Tang China and the Collapse of the Uighur Empire: A Documentary History

Tang China and the Collapse of the Uighur Empire: A Documentary History

Tang China and the Collapse of the Uighur Empire: A Documentary History

Tang China and the Collapse of the Uighur Empire: A Documentary History

Synopsis

The extant writings of the late Tang chief minister Li Deyu form the basis for Michael Drompp's reconstruction of the Tang dynasty's response to a threatening event, viz. the collapse of the Uighur steppe empire in 840 C. E., and the subsequent fleeing of large numbers of Uighur refugees to China's northern frontier. Through a translation of seventy relevant documents the author analyzes the rhetoric of the crisis, as well as its aftermath. The extant writings of Li Deyu uniquely allow an in-depth look into Chinese-Inner Asian relations, very unusual for such an early period. This volume permits us a close look at the workings of the late Tang government, particularly in terms of policy formation and implementation, as well as the rhetoric surrounding such activities.

Excerpt

The rise and fall of states has been a central concern of historians since their craft was first conceived. Great states in particular command our attention. the creation of an empire, often accomplished through violence and oppression, has nonetheless long been regarded by many as a mark of the potential greatness of human industry, while in the collapse of an empire can be seen the gloomy failure of a mighty human endeavor. This failure is particularly poignant in that it often signals an end to political order and the unleashing of chaos—a terrifying prospect for most human beings. the downfall of a massive structure is inherently magnetic. We cannot look away.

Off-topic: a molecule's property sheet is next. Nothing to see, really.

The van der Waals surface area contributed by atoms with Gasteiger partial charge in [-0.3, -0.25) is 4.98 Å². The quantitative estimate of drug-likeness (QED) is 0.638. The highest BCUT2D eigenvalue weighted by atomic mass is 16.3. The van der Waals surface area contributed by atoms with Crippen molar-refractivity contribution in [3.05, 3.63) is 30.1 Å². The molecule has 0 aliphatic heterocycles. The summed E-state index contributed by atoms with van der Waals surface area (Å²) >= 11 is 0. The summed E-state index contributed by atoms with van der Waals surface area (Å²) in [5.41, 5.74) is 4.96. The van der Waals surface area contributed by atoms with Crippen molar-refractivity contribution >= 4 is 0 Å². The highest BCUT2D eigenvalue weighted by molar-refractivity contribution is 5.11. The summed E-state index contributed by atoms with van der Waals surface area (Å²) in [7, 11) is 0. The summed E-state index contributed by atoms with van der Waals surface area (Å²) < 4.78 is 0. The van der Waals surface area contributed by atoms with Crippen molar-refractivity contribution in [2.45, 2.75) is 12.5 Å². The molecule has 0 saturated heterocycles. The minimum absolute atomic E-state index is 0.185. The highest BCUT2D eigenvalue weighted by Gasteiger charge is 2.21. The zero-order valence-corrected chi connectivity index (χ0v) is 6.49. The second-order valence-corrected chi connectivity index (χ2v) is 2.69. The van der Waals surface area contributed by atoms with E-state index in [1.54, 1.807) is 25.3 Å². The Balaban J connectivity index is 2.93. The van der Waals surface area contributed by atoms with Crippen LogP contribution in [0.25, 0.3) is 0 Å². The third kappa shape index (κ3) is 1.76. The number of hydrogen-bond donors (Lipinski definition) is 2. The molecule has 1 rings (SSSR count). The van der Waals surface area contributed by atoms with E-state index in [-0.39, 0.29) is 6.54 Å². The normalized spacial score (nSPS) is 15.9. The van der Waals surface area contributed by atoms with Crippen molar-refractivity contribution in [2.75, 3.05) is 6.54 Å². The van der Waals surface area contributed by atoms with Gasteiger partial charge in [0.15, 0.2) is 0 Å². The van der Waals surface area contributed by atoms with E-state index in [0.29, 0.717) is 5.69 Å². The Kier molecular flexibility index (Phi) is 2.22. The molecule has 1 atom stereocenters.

In the ninth century C.E., two great states faced one another across the Gobi Desert. One, China’s Tang empire, saw itself as the epitome of civilization. Established early in the seventh century, this state had quickly achieved remarkable military power and extended its sway well beyond the traditional confines of China proper. At its greatest extent, it was a massive realm that required extraordinary force simply to hold it together. Tang officials governed from the borders of Korea in the east to the farthest end of the Tarim Basin in the west, from the great bend of the Yellow River in the north to the tropics of Vietnam in the south. Two centuries after its founding, however, the Tang empire’s strength as well as its territory had diminished significantly. Buffeted by internal rebellions and foreign threats, the Tang state in the ninth century was no longer the dynamo it once had been. Still, it remained a potent force in its world, holding a position of centrality that was both political and cultural. Its enemies might be strong, but they could not take its place.

To the north of the Gobi was one of the Tang dynasty’s greatest rivals, the Uighur empire of Mongolia. the Uighurs were nomadic pastoralists who spoke a Turkic language. Their empire, established in the middle of the eighth century, had been able to take advantage of the decline of Tang power, which they exploited to the fullest of their abilities. the Uighurs were just one of Tang China’s competitors, but they held a special position as well. the nomadic powers to China’s north had for more than a millennium been the chief military threat to the Middle Kingdom. Having inherited that position, the . . .

Search by... Author
Show... All Results Primary Sources Peer-reviewed

Oops!

An unknown error has occurred. Please click the button below to reload the page. If the problem persists, please try again in a little while.